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Jun 23, 2014

Arrestin's Muting of GPCR Signaling Visualized

Arrestin's Muting of GPCR Signaling Visualized

A structural model of the beta2 adrenergic receptor-arrestin signaling complex as deduced by electron microscopy, cross-linking, and mass spectrometry. [Duke University]

  • Capturing how G-protein coupled receptors (GPCRs) respond to extracellular stimuli is notoriously difficult. The task, for ordinary mortals, seems akin to studying the flight of a butterfly by securing the poor creature to a rack. Yet gifted scientists, such as the Nobel winners Robert J. Lefkowitz, M.D., and Brian K. Kobilka, M.D., persist in finding ways to stabilize GPCRs, the better to discern how these graceful proteins flap about their membranous perches and hold, however fleetingly, one pose or another.

    Most recently, Drs. Lefkowitz and Kobilka, affiliated with Duke University and Stanford Universty, respectively, teamed up with Georgios Skiniotis, Ph.D., a researcher at the University of Michigan, to reveal how arrestin acts to mute GPCR signaling. The scientists published their results June 22 in Nature, in an article entitled “Visualization of arrestin recruitment by a G-protein-coupled receptor.”

    “A recent surge of structural data on a number of GPCRs, including the β2 adrenergic receptor (β2AR)–G-protein complex, has provided novel insights into the structural basis of receptor activation,” wrote the authors. “However, complementary information has been lacking on the recruitment of β-arrestins to activated GPCRs, primarily owing to challenges in obtaining stable receptor–β-arrestin complexes for structural studies.”

    The researchers devised a strategy for forming and purifying a functional human β2AR–β-arrestin-1 complex that allowed them to visualize its architecture by single-particle negative-stain electron microscopy and to characterize the interactions between β2AR and β-arrestin 1 using hydrogen–deuterium exchange mass spectrometry (HDX-MS) and chemical cross-linking.

    “High-resolution visualization of this signaling assembly is challenging because the protein complexes are transient, and highly dynamic and large amounts of the isolated proteins are required for the experiments," said co-lead author Arun K. Shukla, Ph.D., who worked with Dr. Lefkowitz at Duke and is now setting up an independent laboratory in the Department of Biological Sciences and Bioengineering at the Indian Institute of Technology, Kanpur.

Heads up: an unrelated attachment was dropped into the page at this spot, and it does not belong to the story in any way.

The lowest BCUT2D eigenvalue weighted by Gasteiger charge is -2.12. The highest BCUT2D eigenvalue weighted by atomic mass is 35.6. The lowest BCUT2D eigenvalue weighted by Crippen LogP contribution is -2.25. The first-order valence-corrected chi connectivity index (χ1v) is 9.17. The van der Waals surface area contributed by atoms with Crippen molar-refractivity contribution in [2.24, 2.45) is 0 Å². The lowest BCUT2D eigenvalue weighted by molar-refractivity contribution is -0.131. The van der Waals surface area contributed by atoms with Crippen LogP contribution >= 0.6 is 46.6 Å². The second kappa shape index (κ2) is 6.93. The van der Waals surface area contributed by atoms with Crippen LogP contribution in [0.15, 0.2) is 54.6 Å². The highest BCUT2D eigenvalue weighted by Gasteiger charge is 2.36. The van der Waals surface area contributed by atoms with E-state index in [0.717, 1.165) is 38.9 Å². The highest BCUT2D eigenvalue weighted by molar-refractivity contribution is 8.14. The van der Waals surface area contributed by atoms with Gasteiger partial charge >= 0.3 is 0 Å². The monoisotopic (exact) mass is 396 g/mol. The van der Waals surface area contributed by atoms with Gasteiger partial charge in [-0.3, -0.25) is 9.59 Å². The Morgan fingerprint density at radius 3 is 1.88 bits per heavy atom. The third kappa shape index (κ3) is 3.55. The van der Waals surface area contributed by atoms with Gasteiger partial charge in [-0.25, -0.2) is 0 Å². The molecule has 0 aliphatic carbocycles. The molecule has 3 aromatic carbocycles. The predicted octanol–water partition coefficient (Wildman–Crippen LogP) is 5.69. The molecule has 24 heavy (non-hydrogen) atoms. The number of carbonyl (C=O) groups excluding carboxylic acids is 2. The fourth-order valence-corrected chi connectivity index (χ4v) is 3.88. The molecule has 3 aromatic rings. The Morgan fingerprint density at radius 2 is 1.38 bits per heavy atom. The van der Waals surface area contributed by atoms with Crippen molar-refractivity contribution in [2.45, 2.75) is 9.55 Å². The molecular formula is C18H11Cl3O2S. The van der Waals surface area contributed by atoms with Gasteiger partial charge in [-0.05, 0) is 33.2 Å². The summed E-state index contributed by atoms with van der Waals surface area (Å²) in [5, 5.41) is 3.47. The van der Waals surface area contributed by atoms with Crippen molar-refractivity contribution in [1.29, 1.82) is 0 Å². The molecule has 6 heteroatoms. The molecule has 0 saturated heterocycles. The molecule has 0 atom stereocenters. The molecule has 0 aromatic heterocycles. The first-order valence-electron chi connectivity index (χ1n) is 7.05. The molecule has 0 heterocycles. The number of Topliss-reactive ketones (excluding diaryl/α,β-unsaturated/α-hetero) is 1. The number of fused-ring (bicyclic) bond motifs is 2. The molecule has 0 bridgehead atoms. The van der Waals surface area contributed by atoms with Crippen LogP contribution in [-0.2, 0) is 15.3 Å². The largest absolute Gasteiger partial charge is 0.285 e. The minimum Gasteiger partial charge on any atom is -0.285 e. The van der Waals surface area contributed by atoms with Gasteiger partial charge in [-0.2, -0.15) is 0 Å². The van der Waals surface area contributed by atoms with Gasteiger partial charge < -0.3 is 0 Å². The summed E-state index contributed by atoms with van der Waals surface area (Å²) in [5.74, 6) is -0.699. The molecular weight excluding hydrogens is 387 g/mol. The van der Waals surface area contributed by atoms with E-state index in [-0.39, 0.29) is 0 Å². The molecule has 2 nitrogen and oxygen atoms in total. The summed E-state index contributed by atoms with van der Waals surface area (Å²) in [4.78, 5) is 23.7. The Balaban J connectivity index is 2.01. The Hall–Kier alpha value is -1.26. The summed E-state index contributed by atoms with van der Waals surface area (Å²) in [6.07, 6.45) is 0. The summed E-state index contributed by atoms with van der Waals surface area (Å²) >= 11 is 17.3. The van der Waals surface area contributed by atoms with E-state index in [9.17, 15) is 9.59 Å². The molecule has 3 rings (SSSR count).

Once the authors had material available for direct structural visualization, they used electron microscopy to reveal how the individual molecules of this signaling assembly are organized with respect to each other. The researchers then combined thousands of individual images to generate a better picture of the molecular architecture. They further clarified this picture by cross-linking analysis and mass spectrometry measurements.

    “Our results suggest that arrestin probably employs a biphasic mechanism to engage the receptor. The first phase involves an interaction between the phosphorylated C-terminal tail of the receptor and the N-terminal domain of arrestin. Given the flexibility and the length of the C-terminal receptor tail, it is expected to act like a fishing line, sampling a wide interaction space at a high rate,” the authors continued. “The second point of interaction appears weak and involves primarily the insertion of the finger loop within the receptor core, resulting in a longitudinal arrangement of arrestin on the receptor. This arrangement would most certainly preclude GPCR engagement of G-protein heterotrimers, thereby blocking classical GPCR signalling and inducing desensitization.”

    “It is crucial to visualize how these receptors work to fully appreciate how our bodies respond to a wide array of stimuli, including light, hormones and various chemicals,” added Dr. Lefkowitz.

    The authors next aim to obtain greater detail about this assembly using X-ray crystallography, a technology that should reveal atomic level insights into this architecture. Such atomic details could then be used in experiments to design novel drugs and develop a better understanding of fundamental concepts in GPCR biology.

    “This is just a start and there is a long way to go,” Dr. Shukla said. “We have to visualize similar complexes of other GPCRs to develop a comprehensive understanding of this family of receptors.”


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